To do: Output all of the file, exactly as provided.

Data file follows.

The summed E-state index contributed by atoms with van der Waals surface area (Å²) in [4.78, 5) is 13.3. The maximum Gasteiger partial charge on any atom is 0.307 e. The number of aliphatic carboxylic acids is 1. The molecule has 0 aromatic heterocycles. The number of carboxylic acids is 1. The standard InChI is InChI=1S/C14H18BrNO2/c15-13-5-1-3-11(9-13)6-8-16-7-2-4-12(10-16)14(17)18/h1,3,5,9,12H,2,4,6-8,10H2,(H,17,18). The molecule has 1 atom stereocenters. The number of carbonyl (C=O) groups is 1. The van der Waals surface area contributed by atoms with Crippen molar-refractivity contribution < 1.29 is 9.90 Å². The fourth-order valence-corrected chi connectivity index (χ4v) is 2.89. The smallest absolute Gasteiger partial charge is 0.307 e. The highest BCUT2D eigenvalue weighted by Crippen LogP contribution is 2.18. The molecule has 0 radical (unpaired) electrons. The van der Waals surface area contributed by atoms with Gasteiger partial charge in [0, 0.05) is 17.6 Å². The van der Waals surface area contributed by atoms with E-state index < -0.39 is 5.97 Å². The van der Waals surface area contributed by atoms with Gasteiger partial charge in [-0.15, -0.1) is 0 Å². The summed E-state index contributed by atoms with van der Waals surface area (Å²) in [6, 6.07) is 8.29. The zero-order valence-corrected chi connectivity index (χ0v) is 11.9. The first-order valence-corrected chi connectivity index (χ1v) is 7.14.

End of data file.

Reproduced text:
The summed E-state index contributed by atoms with van der Waals surface area (Å²) in [4.78, 5) is 13.3. The maximum Gasteiger partial charge on any atom is 0.307 e. The number of aliphatic carboxylic acids is 1. The molecule has 0 aromatic heterocycles. The number of carboxylic acids is 1. The standard InChI is InChI=1S/C14H18BrNO2/c15-13-5-1-3-11(9-13)6-8-16-7-2-4-12(10-16)14(17)18/h1,3,5,9,12H,2,4,6-8,10H2,(H,17,18). The molecule has 1 atom stereocenters. The number of carbonyl (C=O) groups is 1. The van der Waals surface area contributed by atoms with Crippen molar-refractivity contribution < 1.29 is 9.90 Å². The fourth-order valence-corrected chi connectivity index (χ4v) is 2.89. The smallest absolute Gasteiger partial charge is 0.307 e. The highest BCUT2D eigenvalue weighted by Crippen LogP contribution is 2.18. The molecule has 0 radical (unpaired) electrons. The van der Waals surface area contributed by atoms with Gasteiger partial charge in [0, 0.05) is 17.6 Å². The van der Waals surface area contributed by atoms with E-state index < -0.39 is 5.97 Å². The van der Waals surface area contributed by atoms with Gasteiger partial charge in [-0.15, -0.1) is 0 Å². The summed E-state index contributed by atoms with van der Waals surface area (Å²) in [6, 6.07) is 8.29. The zero-order valence-corrected chi connectivity index (χ0v) is 11.9. The first-order valence-corrected chi connectivity index (χ1v) is 7.14.